Need Some Side Gig Inspiration? Here Are Our Top Stories From 2019

A woman shows affection to two Dalmatians.
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At one time or another we’ve all had this thought: I could really use some extra money.

Well, that’s what side gigs are for, and there has never been a better time to find one. Apps and websites have made finding side work easy and instant, drawing some 50-to-80 million people into the gig economy.

Maybe you’re tempted to join their ranks but don’t know where to start. Here’s a little guidance from some over our favorite side gig stories of 2019.

1. Makerspaces: Community Hubs to Learn New Skills (and Launch New Gigs)

You don’t want any ole side gig. You want one that really has some flair and requires a unique set of skills. Think of makerspaces as your side gig’s testing grounds. 

These community workshops are often tucked away at libraries, colleges and rec centers, and they have equipment for you to tinker with — usually for free. Here’s how to find and utilize makerspaces to launch your next side gig.

2. Side Jobs That Will Actually Pay for College

For decades, the narrative has been: Go to college to land a good job.

But with soaring college costs, that adage has been flipped on its head. Students need to work to afford college these days. Here’s a look at three employers willing to pay for their workers’ college education — part-timers included.

3. Rep Your Community With Airbnb Experiences

People prepare to interact with a bee hive as part of an Airbnb experience.
From left, Olivia Morris, Michaella Markum and Jim Quinlan prepare visit Quinlan’s bee hives at the Florida Bee Farm in Clearwater, Fla., on November 6, 2019. Their visit is part of Airbnb Experience. Chris Zuppa/The Penny Hoarder

Maybe you don’t have a spare room to rent out. You can still make money with Airbnb through Experiences. It’s a fairly new feature, which allows you to list tours or activities that show off something unique about your city.  

We spoke to two successful hosts — a kayak guide and a beekeeper — to get a sense of what it takes to create and run a successful listing on Airbnb Experiences.

4. Camper Flipper Turns Over Big Profits

Sarah Lemp, a stay-at-home Michigan mom of five, wanted an affordable way for her family to travel. She bought a 1950s trailer and renovated it herself. Once her family outgrew it, she sold it on Facebook Marketplace for a profit. 

That set into motion Lemp’s camper-flipping side hustle, which has earned her $22,000 in profits (and plenty of business opportunities).

5. Want to Start a Side Gig While on Disability? Know the Rules First

For many people with disabilities, working while receiving benefits from the Social Security Administration is a delicate balance. The benefits aren’t always enough to cover necessities but picking up a part-time job or starting a side gig could jeopardize eligibility for assistance.  

We spoke to several experts about navigating the nuances of working while receiving disability benefits.

6. Battle of the Delivery Apps

In this corner, we have DoorDash. And in this corner, Uber Eats.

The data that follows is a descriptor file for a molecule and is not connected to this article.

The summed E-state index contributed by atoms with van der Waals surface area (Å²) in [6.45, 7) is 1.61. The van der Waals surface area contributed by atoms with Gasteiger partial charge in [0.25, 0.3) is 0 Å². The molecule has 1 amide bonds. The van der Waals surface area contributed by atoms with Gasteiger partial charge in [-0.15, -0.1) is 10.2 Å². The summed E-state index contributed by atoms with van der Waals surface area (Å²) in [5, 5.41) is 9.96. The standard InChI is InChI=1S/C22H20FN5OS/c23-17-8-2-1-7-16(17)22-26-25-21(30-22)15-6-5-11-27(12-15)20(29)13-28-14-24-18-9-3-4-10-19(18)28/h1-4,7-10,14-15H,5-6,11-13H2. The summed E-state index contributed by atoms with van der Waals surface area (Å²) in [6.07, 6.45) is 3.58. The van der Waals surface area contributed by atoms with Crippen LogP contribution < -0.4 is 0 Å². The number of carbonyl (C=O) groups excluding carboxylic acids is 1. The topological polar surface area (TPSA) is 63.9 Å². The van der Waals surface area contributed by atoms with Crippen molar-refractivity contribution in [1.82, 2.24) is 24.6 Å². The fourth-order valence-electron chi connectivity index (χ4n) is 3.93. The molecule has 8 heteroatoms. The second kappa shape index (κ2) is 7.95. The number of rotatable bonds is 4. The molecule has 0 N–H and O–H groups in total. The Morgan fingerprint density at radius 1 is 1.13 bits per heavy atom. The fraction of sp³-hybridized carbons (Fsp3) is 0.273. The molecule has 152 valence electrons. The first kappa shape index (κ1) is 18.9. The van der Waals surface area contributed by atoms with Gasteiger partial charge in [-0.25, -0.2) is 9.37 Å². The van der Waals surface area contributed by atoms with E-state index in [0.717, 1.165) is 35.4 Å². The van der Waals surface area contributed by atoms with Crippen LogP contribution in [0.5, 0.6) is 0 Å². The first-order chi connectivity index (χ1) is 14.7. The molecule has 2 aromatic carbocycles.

The top two food-delivery apps battle it out in this in-depth guide for prospective gig workers. We took a look at pay, available locations, driver perks, job and vehicle requirements and more. Here’s how they squared up.

7. Teacher by Day, Furniture Upcycler by Night

Sara Chen, a North Carolina teacher, didn’t start her side hustle for the money. She was searching for a creative outlet, but she found much more than that. 

Chen scans websites for deals on mid-century modern dressers. Then she gets to work cleaning, sanding, patching, resanding, priming and painting them before reselling the upcycled pieces on Instagram or Facebook. Chen finds fulfillment in her newfound furniture-flipping gig. (And sure, the extra $3,000 a month doesn’t hurt.)

8. A Paw-fect Side Gig for Animal Lovers

A woman pets a whippet outside by a pool.
Diana Sanchez pets Allie, a whippet dog, while during a 30-minute visit where she fed the dogs, let them out to use the bathroom and showered them with affection in Tampa, Fla. Sanchez’s side-gig is being a pet sitter for Tampa Pet Sitters. Tina Russell/The Penny Hoarder

Love animals? Looking for extra work? Consider becoming a pet sitter.

The gig allows you to get paid to watch over animals while working a flexible schedule. Sitters we spoke to earn up to $300 a weekend. They shared their tips on what it takes to launch a side gig as a pet sitter.

9. Notary Public: A Highly Official Gig

Did you know that notaries are technically public officials? They also get paid for their signatures. 

If you’re looking for a way to make a little extra money on the side — or maybe even land a full-time gig with decent pay — a notary public commission might be a good fit. The startup costs are relatively low, the work is flexible and the credential will give your resume an extra boost. Plus, becoming a notary public offers some pretty good earning potential on its own. 

The secret is to find your niche in real estate, legal or wedding services. Here’s how to get started.

10. Find Other Gig Workers on Reddit

Reddit dubs itself the “front page of the internet,” and it functions like a content aggregator and a forum.

If you know where to look, Reddit can be a great place to get side hustle ideas and feedback. We compiled a list of 15 Reddit side hustle communities, aka subreddits, perfect for budding gig workers and entrepreneurs.

Adam Hardy is a staff writer at The Penny Hoarder. He covers the gig economy, entrepreneurship and unique ways to make money. Read his ​latest articles here, or say hi on Twitter @hardyjournalism.